Like any good addition to a soiree, the TX1 brings a pleasant guest to the proceedings — an optional party dock (AU$229). Put the camera in this thing, turn it on, and like one of those vacuum cleaners that scoots around the room autonomously, the TX1 will pivot back and forth, up and down looking for its next victims — or should that be smiling faces — to photograph. It can be tethered to mains power or via two AA batteries.
When it finds an appropriate target the camera will snap an image automatically. In the intervening time, the lights underneath the dock flash and glow and the unit rotates constantly in the never-ending search for incriminating situations. We put it to the test in our podcast and found that the camera accurately snapped those smiling, happy faces for posterity.
Like the T90, the TX1 isn't the quickest camera off the mark — shutter lag measures 0.3 second, and in the high-speed burst mode the TX1 captures 10 frames in rapid succession, at an interval of approximately 0.1 second between each shot. It takes a fair while for the camera to process the shots in one go afterwards though, during which time the camera is inactive for other shooting.
Sony rates the battery for the TX1 at 250 shots which is about average for a camera of this class with a touchscreen.
Images at full magnification appeared a little soft, though colours were very natural and weren't over-saturated. In abundant light, such as outdoor situations, the camera was able to achieve some very pleasing results, and white balance on automatic settings was accurate. Under studio lighting and fluorescents, the TX1 was also very good with its white balance. The flash produced a bit of an oversaturated effect on colours.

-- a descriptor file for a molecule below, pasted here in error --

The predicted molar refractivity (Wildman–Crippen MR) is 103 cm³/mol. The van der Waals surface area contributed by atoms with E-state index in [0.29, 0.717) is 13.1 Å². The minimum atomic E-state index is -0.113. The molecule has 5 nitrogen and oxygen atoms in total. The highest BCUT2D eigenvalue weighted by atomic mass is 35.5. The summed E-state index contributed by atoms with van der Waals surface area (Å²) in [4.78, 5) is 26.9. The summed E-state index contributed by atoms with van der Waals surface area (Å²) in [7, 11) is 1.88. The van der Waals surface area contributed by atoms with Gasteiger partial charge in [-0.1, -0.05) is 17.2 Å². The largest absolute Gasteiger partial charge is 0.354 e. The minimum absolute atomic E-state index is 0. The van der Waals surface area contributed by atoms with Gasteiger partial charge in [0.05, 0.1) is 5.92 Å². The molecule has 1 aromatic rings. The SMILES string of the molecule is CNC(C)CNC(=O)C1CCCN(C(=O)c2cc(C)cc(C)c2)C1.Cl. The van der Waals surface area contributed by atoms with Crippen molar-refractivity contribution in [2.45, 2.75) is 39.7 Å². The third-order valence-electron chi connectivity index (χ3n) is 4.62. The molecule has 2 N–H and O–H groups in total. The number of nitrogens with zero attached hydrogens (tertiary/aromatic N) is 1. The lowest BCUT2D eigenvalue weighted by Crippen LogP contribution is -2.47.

As for low-light performance the TX1 performs very well in its native "Twilight" setting without a tripod, and we were able to get down to a shutter speed as low as 1/10 second at ISO 1600 without discernible handshake at full magnification (see image below).
The TX1 proves it's ideal for tourists, then. (Credit: CBSi)
The TX1 certainly coped better than most other compact cameras in these low-light situations, achieving true blacks and retaining quite a bit of detail. That said, noise control at regular ISO levels wasn't as good as we expected from the sensor, though observing a crop of an image at full magnification reveals this could be as much a fault of the camera over-processing the JPEG as actual noise.
Funnily enough, when we pitted the touchscreen Sony T90 against its Canon touchscreen counterpart, the IXUS 200 IS, the Canon delivered the better exposure to our eyes. For the TX1's comparison test, we pulled out another Canon, this time the 110 IS, and the TX1 won this round with a more even exposure, better colours and a more accurate representation of the scene. Check out the comparison below — the TX1's image is at the top and the 110's image is at the bottom.
Sony DSC-TX1 (top) and Canon IXUS 200 IS (bottom) (Credit: CBSi)
Sony's DSC-TX1 is an exciting step forward in the compact camera space, pushing for better low-light performance and image quality rather than more megapixels. There's still some way to go in terms of image processing and improving the optics (like including a wide-angle lens), but this is a stellar attempt in one of the sleekest, most unobtrusive camera bodies we've seen in a while.